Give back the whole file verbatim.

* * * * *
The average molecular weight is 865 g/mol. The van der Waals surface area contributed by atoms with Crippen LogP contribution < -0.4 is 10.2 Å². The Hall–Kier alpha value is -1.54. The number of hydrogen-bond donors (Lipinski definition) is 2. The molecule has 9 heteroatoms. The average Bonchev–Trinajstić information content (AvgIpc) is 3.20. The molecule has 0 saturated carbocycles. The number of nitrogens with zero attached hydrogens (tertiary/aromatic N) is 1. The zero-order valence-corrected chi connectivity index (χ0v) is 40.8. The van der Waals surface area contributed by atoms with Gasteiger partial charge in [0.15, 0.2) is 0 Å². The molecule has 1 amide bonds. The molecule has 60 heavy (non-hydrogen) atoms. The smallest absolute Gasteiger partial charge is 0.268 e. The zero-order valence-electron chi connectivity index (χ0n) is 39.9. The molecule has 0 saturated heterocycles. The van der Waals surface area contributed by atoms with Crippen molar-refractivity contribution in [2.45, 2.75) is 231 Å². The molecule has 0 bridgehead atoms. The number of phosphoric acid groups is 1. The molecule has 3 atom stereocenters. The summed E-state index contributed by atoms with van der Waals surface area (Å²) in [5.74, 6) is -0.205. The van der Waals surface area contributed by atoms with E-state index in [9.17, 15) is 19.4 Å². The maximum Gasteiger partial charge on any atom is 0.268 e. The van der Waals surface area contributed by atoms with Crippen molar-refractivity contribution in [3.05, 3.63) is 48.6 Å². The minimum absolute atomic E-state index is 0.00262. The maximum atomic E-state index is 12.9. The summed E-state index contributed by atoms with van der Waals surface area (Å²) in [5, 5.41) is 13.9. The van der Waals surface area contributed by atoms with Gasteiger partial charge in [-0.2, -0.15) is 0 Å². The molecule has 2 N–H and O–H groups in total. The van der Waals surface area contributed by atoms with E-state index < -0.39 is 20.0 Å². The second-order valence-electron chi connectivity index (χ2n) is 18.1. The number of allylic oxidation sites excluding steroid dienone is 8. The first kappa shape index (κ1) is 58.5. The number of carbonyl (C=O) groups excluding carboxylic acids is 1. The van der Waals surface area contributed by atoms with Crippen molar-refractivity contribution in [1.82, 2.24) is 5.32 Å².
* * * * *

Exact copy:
The average molecular weight is 865 g/mol. The van der Waals surface area contributed by atoms with Crippen LogP contribution < -0.4 is 10.2 Å². The Hall–Kier alpha value is -1.54. The number of hydrogen-bond donors (Lipinski definition) is 2. The molecule has 9 heteroatoms. The average Bonchev–Trinajstić information content (AvgIpc) is 3.20. The molecule has 0 saturated carbocycles. The number of nitrogens with zero attached hydrogens (tertiary/aromatic N) is 1. The zero-order valence-corrected chi connectivity index (χ0v) is 40.8. The van der Waals surface area contributed by atoms with Gasteiger partial charge in [0.15, 0.2) is 0 Å². The molecule has 1 amide bonds. The molecule has 60 heavy (non-hydrogen) atoms. The smallest absolute Gasteiger partial charge is 0.268 e. The zero-order valence-electron chi connectivity index (χ0n) is 39.9. The molecule has 0 saturated heterocycles. The van der Waals surface area contributed by atoms with Crippen molar-refractivity contribution in [2.45, 2.75) is 231 Å². The molecule has 0 bridgehead atoms. The number of phosphoric acid groups is 1. The molecule has 3 atom stereocenters. The summed E-state index contributed by atoms with van der Waals surface area (Å²) in [5.74, 6) is -0.205. The van der Waals surface area contributed by atoms with E-state index in [9.17, 15) is 19.4 Å². The maximum Gasteiger partial charge on any atom is 0.268 e. The van der Waals surface area contributed by atoms with Crippen molar-refractivity contribution in [3.05, 3.63) is 48.6 Å². The minimum absolute atomic E-state index is 0.00262. The maximum atomic E-state index is 12.9. The summed E-state index contributed by atoms with van der Waals surface area (Å²) in [5, 5.41) is 13.9. The van der Waals surface area contributed by atoms with Gasteiger partial charge in [-0.2, -0.15) is 0 Å². The molecule has 2 N–H and O–H groups in total. The van der Waals surface area contributed by atoms with E-state index < -0.39 is 20.0 Å². The second-order valence-electron chi connectivity index (χ2n) is 18.1. The number of allylic oxidation sites excluding steroid dienone is 8. The first kappa shape index (κ1) is 58.5. The number of carbonyl (C=O) groups excluding carboxylic acids is 1. The van der Waals surface area contributed by atoms with Crippen molar-refractivity contribution in [1.82, 2.24) is 5.32 Å².